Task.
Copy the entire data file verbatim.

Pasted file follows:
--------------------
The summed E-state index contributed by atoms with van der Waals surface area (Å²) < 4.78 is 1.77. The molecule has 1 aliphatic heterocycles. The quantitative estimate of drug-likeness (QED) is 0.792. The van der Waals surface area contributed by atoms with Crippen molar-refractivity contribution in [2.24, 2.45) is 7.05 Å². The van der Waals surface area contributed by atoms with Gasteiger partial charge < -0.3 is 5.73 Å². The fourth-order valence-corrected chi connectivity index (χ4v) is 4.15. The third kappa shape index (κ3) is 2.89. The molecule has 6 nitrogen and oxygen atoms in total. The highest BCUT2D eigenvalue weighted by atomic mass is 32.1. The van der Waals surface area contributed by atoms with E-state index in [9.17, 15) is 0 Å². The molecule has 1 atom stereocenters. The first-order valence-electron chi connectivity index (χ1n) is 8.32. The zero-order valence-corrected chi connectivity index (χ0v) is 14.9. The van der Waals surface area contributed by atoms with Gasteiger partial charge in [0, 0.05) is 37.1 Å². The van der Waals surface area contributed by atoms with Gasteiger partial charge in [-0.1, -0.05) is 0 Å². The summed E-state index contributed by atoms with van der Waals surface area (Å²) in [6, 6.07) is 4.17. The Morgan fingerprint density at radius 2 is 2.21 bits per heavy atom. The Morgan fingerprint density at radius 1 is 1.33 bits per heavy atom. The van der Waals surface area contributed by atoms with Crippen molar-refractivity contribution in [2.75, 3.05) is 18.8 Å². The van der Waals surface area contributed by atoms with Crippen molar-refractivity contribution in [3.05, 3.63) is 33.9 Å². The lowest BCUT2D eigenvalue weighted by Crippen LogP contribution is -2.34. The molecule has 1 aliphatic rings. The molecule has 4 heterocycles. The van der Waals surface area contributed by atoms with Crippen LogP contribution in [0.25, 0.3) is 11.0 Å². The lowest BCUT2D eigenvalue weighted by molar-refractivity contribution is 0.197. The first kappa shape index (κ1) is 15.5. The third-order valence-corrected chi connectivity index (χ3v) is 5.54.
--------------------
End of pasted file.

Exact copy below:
The summed E-state index contributed by atoms with van der Waals surface area (Å²) < 4.78 is 1.77. The molecule has 1 aliphatic heterocycles. The quantitative estimate of drug-likeness (QED) is 0.792. The van der Waals surface area contributed by atoms with Crippen molar-refractivity contribution in [2.24, 2.45) is 7.05 Å². The van der Waals surface area contributed by atoms with Gasteiger partial charge < -0.3 is 5.73 Å². The fourth-order valence-corrected chi connectivity index (χ4v) is 4.15. The third kappa shape index (κ3) is 2.89. The molecule has 6 nitrogen and oxygen atoms in total. The highest BCUT2D eigenvalue weighted by atomic mass is 32.1. The van der Waals surface area contributed by atoms with E-state index in [9.17, 15) is 0 Å². The molecule has 1 atom stereocenters. The first-order valence-electron chi connectivity index (χ1n) is 8.32. The zero-order valence-corrected chi connectivity index (χ0v) is 14.9. The van der Waals surface area contributed by atoms with Gasteiger partial charge in [0, 0.05) is 37.1 Å². The van der Waals surface area contributed by atoms with Gasteiger partial charge in [-0.1, -0.05) is 0 Å². The summed E-state index contributed by atoms with van der Waals surface area (Å²) in [6, 6.07) is 4.17. The Morgan fingerprint density at radius 2 is 2.21 bits per heavy atom. The Morgan fingerprint density at radius 1 is 1.33 bits per heavy atom. The van der Waals surface area contributed by atoms with Crippen molar-refractivity contribution in [2.75, 3.05) is 18.8 Å². The van der Waals surface area contributed by atoms with Crippen molar-refractivity contribution in [3.05, 3.63) is 33.9 Å². The lowest BCUT2D eigenvalue weighted by Crippen LogP contribution is -2.34. The molecule has 1 aliphatic rings. The molecule has 4 heterocycles. The van der Waals surface area contributed by atoms with Crippen LogP contribution in [0.25, 0.3) is 11.0 Å². The lowest BCUT2D eigenvalue weighted by molar-refractivity contribution is 0.197. The first kappa shape index (κ1) is 15.5. The third-order valence-corrected chi connectivity index (χ3v) is 5.54.